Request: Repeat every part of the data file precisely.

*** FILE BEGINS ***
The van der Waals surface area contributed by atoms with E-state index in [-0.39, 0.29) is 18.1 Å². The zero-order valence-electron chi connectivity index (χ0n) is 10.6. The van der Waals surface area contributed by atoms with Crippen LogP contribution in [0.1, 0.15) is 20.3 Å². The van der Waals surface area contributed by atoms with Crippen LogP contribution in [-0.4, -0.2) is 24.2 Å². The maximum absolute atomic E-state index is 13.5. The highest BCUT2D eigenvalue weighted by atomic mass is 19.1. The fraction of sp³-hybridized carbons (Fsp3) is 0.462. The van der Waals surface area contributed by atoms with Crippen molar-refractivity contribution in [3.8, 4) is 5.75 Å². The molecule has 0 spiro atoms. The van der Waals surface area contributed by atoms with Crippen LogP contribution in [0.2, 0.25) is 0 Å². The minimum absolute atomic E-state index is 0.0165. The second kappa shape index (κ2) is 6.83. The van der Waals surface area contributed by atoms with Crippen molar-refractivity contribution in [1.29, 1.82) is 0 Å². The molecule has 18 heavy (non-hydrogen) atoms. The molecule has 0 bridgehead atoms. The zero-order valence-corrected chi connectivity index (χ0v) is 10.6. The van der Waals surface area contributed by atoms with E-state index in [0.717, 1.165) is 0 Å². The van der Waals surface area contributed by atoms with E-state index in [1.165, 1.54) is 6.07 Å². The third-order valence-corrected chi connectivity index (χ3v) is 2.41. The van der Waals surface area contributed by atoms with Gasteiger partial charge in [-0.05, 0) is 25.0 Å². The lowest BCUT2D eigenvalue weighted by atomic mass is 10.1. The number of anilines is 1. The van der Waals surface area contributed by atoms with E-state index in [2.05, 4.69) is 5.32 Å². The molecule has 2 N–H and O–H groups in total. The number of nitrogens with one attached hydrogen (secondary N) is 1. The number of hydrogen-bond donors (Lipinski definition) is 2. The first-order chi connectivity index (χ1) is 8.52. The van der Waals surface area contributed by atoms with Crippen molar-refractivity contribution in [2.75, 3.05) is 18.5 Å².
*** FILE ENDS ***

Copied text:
The van der Waals surface area contributed by atoms with E-state index in [-0.39, 0.29) is 18.1 Å². The zero-order valence-electron chi connectivity index (χ0n) is 10.6. The van der Waals surface area contributed by atoms with Crippen LogP contribution in [0.1, 0.15) is 20.3 Å². The van der Waals surface area contributed by atoms with Crippen LogP contribution in [-0.4, -0.2) is 24.2 Å². The maximum absolute atomic E-state index is 13.5. The highest BCUT2D eigenvalue weighted by atomic mass is 19.1. The fraction of sp³-hybridized carbons (Fsp3) is 0.462. The van der Waals surface area contributed by atoms with Crippen molar-refractivity contribution in [3.8, 4) is 5.75 Å². The molecule has 0 spiro atoms. The van der Waals surface area contributed by atoms with Crippen LogP contribution in [0.2, 0.25) is 0 Å². The minimum absolute atomic E-state index is 0.0165. The second kappa shape index (κ2) is 6.83. The van der Waals surface area contributed by atoms with Crippen molar-refractivity contribution in [1.29, 1.82) is 0 Å². The molecule has 18 heavy (non-hydrogen) atoms. The molecule has 0 bridgehead atoms. The zero-order valence-corrected chi connectivity index (χ0v) is 10.6. The van der Waals surface area contributed by atoms with E-state index in [0.717, 1.165) is 0 Å². The van der Waals surface area contributed by atoms with E-state index in [1.165, 1.54) is 6.07 Å². The third-order valence-corrected chi connectivity index (χ3v) is 2.41. The van der Waals surface area contributed by atoms with Gasteiger partial charge in [-0.05, 0) is 25.0 Å². The lowest BCUT2D eigenvalue weighted by atomic mass is 10.1. The number of anilines is 1. The van der Waals surface area contributed by atoms with E-state index in [2.05, 4.69) is 5.32 Å². The molecule has 2 N–H and O–H groups in total. The number of nitrogens with one attached hydrogen (secondary N) is 1. The number of hydrogen-bond donors (Lipinski definition) is 2. The first-order chi connectivity index (χ1) is 8.52. The van der Waals surface area contributed by atoms with Crippen molar-refractivity contribution in [2.75, 3.05) is 18.5 Å².